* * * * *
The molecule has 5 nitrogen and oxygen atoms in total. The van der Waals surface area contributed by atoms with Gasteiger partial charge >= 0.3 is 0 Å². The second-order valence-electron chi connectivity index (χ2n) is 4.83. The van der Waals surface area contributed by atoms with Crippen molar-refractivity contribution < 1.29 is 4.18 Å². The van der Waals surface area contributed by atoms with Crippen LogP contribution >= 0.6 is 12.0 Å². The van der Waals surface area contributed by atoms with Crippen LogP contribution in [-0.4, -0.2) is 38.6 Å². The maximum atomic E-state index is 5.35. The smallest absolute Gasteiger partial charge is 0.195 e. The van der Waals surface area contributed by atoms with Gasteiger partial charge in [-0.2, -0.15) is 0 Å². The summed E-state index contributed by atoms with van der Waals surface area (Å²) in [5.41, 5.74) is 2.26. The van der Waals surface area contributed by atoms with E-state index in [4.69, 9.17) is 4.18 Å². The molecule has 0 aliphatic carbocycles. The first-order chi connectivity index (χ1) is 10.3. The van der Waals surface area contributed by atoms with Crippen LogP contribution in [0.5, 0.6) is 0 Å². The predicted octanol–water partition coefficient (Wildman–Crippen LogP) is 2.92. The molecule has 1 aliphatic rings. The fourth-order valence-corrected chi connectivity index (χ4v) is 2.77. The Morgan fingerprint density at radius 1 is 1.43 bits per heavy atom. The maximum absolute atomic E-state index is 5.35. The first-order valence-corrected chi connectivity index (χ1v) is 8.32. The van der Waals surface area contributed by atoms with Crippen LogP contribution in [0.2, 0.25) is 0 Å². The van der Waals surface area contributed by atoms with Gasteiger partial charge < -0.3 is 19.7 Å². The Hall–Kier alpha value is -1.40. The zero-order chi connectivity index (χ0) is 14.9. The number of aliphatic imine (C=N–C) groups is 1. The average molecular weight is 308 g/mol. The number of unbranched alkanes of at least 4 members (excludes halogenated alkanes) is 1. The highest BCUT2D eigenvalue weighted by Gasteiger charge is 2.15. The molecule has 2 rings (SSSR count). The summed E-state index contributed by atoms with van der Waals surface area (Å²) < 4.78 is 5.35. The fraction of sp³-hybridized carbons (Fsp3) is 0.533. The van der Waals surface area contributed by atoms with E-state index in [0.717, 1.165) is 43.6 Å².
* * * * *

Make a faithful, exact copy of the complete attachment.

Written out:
The molecule has 5 nitrogen and oxygen atoms in total. The van der Waals surface area contributed by atoms with Gasteiger partial charge >= 0.3 is 0 Å². The second-order valence-electron chi connectivity index (χ2n) is 4.83. The van der Waals surface area contributed by atoms with Crippen molar-refractivity contribution < 1.29 is 4.18 Å². The van der Waals surface area contributed by atoms with Crippen LogP contribution >= 0.6 is 12.0 Å². The van der Waals surface area contributed by atoms with Crippen LogP contribution in [-0.4, -0.2) is 38.6 Å². The maximum atomic E-state index is 5.35. The smallest absolute Gasteiger partial charge is 0.195 e. The van der Waals surface area contributed by atoms with Gasteiger partial charge in [-0.2, -0.15) is 0 Å². The summed E-state index contributed by atoms with van der Waals surface area (Å²) in [5.41, 5.74) is 2.26. The van der Waals surface area contributed by atoms with E-state index in [4.69, 9.17) is 4.18 Å². The molecule has 0 aliphatic carbocycles. The first-order chi connectivity index (χ1) is 10.3. The van der Waals surface area contributed by atoms with Crippen LogP contribution in [0.5, 0.6) is 0 Å². The predicted octanol–water partition coefficient (Wildman–Crippen LogP) is 2.92. The molecule has 1 aliphatic rings. The fourth-order valence-corrected chi connectivity index (χ4v) is 2.77. The Morgan fingerprint density at radius 1 is 1.43 bits per heavy atom. The maximum absolute atomic E-state index is 5.35. The first-order valence-corrected chi connectivity index (χ1v) is 8.32. The van der Waals surface area contributed by atoms with Crippen LogP contribution in [0.2, 0.25) is 0 Å². The van der Waals surface area contributed by atoms with Gasteiger partial charge < -0.3 is 19.7 Å². The Hall–Kier alpha value is -1.40. The zero-order chi connectivity index (χ0) is 14.9. The number of aliphatic imine (C=N–C) groups is 1. The average molecular weight is 308 g/mol. The number of unbranched alkanes of at least 4 members (excludes halogenated alkanes) is 1. The highest BCUT2D eigenvalue weighted by Gasteiger charge is 2.15. The molecule has 2 rings (SSSR count). The summed E-state index contributed by atoms with van der Waals surface area (Å²) < 4.78 is 5.35. The fraction of sp³-hybridized carbons (Fsp3) is 0.533. The van der Waals surface area contributed by atoms with E-state index in [0.717, 1.165) is 43.6 Å².